This contraption consists of an iron frame, and it's not just any frame; it has the shape of a cross. Yep, you heard it right, you hang the meat on a cross. It's like turning your barbecue into a high-stakes culinary exorcism. You place this meat crucifix over the coals and let it cook slowly and evenly, just like a BBQ guardian angel watching over your feast.
The "Chapa," also known as the metal griddle, is like the superhero of the Argentine grilling world, swooping in to save the day when you've got a craving for thinly sliced meats and grilled veggies. It's the kitchen tool that goes sizzling where no grill rack has gone before.
It’s a method used for preparing thinner cuts of meat and other ingredients like vegetables. This technique involves cooking directly on a hot metal surface, often with a small amount of oil or fat to prevent sticking. Thin steaks, sausages, and provoleta (melted provolone cheese) are commonly prepared on the chapa. It results in quick and even cooking, ideal for those who prefer their meat well-done or just in a hurry to get their grilling fix.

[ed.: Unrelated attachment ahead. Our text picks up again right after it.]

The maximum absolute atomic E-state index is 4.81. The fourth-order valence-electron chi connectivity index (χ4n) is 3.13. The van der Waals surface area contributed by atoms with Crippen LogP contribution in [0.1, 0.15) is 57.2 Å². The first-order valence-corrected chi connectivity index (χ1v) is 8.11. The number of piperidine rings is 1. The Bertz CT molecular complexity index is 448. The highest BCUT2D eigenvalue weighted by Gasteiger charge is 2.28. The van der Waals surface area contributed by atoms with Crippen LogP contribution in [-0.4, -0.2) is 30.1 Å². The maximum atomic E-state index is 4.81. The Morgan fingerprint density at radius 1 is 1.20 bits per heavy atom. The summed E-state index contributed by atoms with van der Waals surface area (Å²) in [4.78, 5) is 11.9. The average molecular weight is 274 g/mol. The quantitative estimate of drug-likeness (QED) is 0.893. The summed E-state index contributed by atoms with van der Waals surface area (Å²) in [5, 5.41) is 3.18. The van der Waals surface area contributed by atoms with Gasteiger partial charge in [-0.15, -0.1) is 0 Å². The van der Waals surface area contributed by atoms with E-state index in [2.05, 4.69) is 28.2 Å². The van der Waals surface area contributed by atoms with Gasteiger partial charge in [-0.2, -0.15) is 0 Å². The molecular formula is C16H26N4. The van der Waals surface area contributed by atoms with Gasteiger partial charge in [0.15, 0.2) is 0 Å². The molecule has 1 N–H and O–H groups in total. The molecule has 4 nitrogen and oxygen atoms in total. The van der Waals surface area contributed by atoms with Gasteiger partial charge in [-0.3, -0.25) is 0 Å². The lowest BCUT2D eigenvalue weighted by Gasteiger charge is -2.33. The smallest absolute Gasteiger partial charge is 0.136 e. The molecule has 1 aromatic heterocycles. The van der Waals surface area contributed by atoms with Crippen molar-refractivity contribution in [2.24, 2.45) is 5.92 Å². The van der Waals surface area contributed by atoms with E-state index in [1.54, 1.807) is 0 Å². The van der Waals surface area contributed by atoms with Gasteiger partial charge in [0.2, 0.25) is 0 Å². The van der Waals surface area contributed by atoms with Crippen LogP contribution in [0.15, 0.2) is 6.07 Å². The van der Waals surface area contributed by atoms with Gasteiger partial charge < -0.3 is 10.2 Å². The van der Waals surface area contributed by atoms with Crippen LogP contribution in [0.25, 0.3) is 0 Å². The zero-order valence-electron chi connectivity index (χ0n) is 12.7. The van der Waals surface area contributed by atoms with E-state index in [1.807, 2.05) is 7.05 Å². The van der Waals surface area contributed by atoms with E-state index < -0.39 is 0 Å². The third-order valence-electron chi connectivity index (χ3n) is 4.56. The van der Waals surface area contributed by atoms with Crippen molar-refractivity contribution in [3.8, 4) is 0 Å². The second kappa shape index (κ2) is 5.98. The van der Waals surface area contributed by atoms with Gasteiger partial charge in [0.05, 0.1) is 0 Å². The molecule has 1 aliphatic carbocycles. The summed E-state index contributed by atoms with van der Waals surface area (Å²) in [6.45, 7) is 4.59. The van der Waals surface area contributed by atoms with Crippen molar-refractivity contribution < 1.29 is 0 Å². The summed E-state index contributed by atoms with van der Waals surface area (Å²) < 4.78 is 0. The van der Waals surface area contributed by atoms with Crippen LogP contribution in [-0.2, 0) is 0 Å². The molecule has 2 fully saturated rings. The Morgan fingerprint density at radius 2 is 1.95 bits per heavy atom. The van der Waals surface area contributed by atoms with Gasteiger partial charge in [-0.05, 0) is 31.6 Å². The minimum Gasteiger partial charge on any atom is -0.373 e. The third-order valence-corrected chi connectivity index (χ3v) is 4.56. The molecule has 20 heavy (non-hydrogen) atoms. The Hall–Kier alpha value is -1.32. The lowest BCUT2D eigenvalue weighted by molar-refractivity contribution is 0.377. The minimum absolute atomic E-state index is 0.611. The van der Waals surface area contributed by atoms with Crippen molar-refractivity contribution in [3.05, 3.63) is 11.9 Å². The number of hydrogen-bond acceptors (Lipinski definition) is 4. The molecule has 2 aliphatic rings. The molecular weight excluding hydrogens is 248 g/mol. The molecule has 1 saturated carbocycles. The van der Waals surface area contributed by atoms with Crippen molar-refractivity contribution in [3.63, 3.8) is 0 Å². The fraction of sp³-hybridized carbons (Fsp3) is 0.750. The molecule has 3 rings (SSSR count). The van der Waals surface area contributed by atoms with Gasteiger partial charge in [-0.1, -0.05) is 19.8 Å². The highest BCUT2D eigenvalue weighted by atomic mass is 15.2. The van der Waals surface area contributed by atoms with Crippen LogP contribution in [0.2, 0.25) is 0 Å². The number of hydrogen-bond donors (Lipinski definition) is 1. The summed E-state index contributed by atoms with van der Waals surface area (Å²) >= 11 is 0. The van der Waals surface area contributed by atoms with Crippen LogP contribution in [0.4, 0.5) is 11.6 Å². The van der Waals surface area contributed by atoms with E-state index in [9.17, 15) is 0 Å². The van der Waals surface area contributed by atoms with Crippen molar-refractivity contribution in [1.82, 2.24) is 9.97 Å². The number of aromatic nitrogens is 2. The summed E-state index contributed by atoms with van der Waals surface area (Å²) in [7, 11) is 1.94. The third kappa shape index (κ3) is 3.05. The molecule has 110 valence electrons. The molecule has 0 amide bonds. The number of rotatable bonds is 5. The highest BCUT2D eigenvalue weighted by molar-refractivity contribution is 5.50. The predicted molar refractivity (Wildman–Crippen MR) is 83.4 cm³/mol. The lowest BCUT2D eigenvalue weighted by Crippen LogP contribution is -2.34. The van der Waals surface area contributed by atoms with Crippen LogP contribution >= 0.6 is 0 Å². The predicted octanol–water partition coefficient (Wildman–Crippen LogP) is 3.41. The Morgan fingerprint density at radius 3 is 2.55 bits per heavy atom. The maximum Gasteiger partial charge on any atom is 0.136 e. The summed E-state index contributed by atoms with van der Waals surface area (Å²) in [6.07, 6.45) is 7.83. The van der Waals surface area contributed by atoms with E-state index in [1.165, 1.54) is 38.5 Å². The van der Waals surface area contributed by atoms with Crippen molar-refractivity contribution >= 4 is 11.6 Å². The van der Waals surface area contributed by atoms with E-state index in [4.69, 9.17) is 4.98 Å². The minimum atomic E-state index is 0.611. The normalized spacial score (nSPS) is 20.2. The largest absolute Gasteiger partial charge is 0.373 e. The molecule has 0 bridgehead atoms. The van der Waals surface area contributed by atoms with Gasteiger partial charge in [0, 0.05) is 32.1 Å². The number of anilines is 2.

The chapa technique is all about simplicity and speed. You don't need fancy grill marks or smoky complexities here. Just lay your thin steaks, sausages, or a slab of provoleta (melted provolone cheese) on this blazing-hot griddle. Add a dash of oil or fat, and you're good to go. It's like a well-lubricated slip 'n slide for your ingredients.
One of the beauties of chapa grilling is its quick and even cooking. It's the go-to method for those who prefer their meat well done or simply can't wait to satisfy their grilling cravings. So, if you're the kind of person who checks their watch impatiently while the coals heat up, chapa grilling is your salvation. No more drumming your fingers while waiting for the grill to reach the perfect temperature; the chapa is always ready for action.
And let's not forget about the versatility of the plancha or better said “chapa”. It's not just a meat maestro; it's an all-in-one performer. You can throw your veggies, cheese, or anything else that tickles your taste buds right onto the sizzling surface. It's like a one-stop shop for your grilling desires, where the only limit is your imagination.
The process is as delightful as it is straightforward. Instead of tossing the wood into the fire, the Argentine grill master places it strategically beside the grill. As the wood smolders, it releases a gentle plume of fragrant smoke that mingles with the sizzling meat. It's like the meat is enjoying a rejuvenating spa day, except the hot stones are replaced with smoldering wood, and the aromatherapy is courtesy of the enchanted forest.